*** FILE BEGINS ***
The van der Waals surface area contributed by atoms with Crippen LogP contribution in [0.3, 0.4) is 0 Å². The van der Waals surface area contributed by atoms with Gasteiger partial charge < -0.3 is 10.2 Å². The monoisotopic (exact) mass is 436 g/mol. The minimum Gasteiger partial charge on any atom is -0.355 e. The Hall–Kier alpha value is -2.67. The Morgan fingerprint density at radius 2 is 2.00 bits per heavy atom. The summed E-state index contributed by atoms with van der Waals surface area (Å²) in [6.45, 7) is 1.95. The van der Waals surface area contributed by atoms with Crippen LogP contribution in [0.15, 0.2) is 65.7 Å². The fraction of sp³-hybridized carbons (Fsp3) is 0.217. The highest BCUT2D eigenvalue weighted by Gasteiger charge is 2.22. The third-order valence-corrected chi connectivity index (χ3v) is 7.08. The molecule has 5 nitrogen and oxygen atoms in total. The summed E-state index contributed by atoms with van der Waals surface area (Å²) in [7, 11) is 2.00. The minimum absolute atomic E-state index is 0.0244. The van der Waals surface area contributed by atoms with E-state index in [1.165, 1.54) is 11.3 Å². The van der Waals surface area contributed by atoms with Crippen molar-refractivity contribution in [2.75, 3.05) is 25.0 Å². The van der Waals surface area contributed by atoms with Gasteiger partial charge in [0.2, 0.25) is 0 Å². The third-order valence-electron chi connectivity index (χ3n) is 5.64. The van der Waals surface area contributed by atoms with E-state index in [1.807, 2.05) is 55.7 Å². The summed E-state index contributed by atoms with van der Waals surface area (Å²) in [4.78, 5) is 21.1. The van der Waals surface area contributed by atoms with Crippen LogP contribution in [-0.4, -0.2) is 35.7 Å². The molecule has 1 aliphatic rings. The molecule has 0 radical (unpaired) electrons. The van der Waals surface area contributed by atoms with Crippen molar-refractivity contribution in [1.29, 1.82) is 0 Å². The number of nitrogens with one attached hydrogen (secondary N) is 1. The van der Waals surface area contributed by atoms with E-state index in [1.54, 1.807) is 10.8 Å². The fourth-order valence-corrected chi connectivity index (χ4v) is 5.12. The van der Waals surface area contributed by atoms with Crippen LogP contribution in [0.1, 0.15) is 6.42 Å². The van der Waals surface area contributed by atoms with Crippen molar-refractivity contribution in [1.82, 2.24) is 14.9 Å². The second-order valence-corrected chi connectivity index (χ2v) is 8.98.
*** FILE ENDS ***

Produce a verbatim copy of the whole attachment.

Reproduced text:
The van der Waals surface area contributed by atoms with Crippen LogP contribution in [0.3, 0.4) is 0 Å². The van der Waals surface area contributed by atoms with Gasteiger partial charge < -0.3 is 10.2 Å². The monoisotopic (exact) mass is 436 g/mol. The minimum Gasteiger partial charge on any atom is -0.355 e. The Hall–Kier alpha value is -2.67. The Morgan fingerprint density at radius 2 is 2.00 bits per heavy atom. The summed E-state index contributed by atoms with van der Waals surface area (Å²) in [6.45, 7) is 1.95. The van der Waals surface area contributed by atoms with Crippen LogP contribution in [0.15, 0.2) is 65.7 Å². The fraction of sp³-hybridized carbons (Fsp3) is 0.217. The highest BCUT2D eigenvalue weighted by Gasteiger charge is 2.22. The third-order valence-corrected chi connectivity index (χ3v) is 7.08. The molecule has 5 nitrogen and oxygen atoms in total. The summed E-state index contributed by atoms with van der Waals surface area (Å²) in [7, 11) is 2.00. The minimum absolute atomic E-state index is 0.0244. The van der Waals surface area contributed by atoms with E-state index in [1.165, 1.54) is 11.3 Å². The van der Waals surface area contributed by atoms with Crippen molar-refractivity contribution in [2.75, 3.05) is 25.0 Å². The van der Waals surface area contributed by atoms with Gasteiger partial charge in [0.2, 0.25) is 0 Å². The third-order valence-electron chi connectivity index (χ3n) is 5.64. The van der Waals surface area contributed by atoms with E-state index in [1.807, 2.05) is 55.7 Å². The summed E-state index contributed by atoms with van der Waals surface area (Å²) in [4.78, 5) is 21.1. The van der Waals surface area contributed by atoms with Crippen LogP contribution in [-0.4, -0.2) is 35.7 Å². The molecule has 1 aliphatic rings. The molecule has 0 radical (unpaired) electrons. The van der Waals surface area contributed by atoms with Crippen molar-refractivity contribution in [1.29, 1.82) is 0 Å². The number of nitrogens with one attached hydrogen (secondary N) is 1. The van der Waals surface area contributed by atoms with E-state index in [1.54, 1.807) is 10.8 Å². The fourth-order valence-corrected chi connectivity index (χ4v) is 5.12. The van der Waals surface area contributed by atoms with Crippen LogP contribution in [0.1, 0.15) is 6.42 Å². The van der Waals surface area contributed by atoms with Crippen molar-refractivity contribution in [1.82, 2.24) is 14.9 Å². The second-order valence-corrected chi connectivity index (χ2v) is 8.98.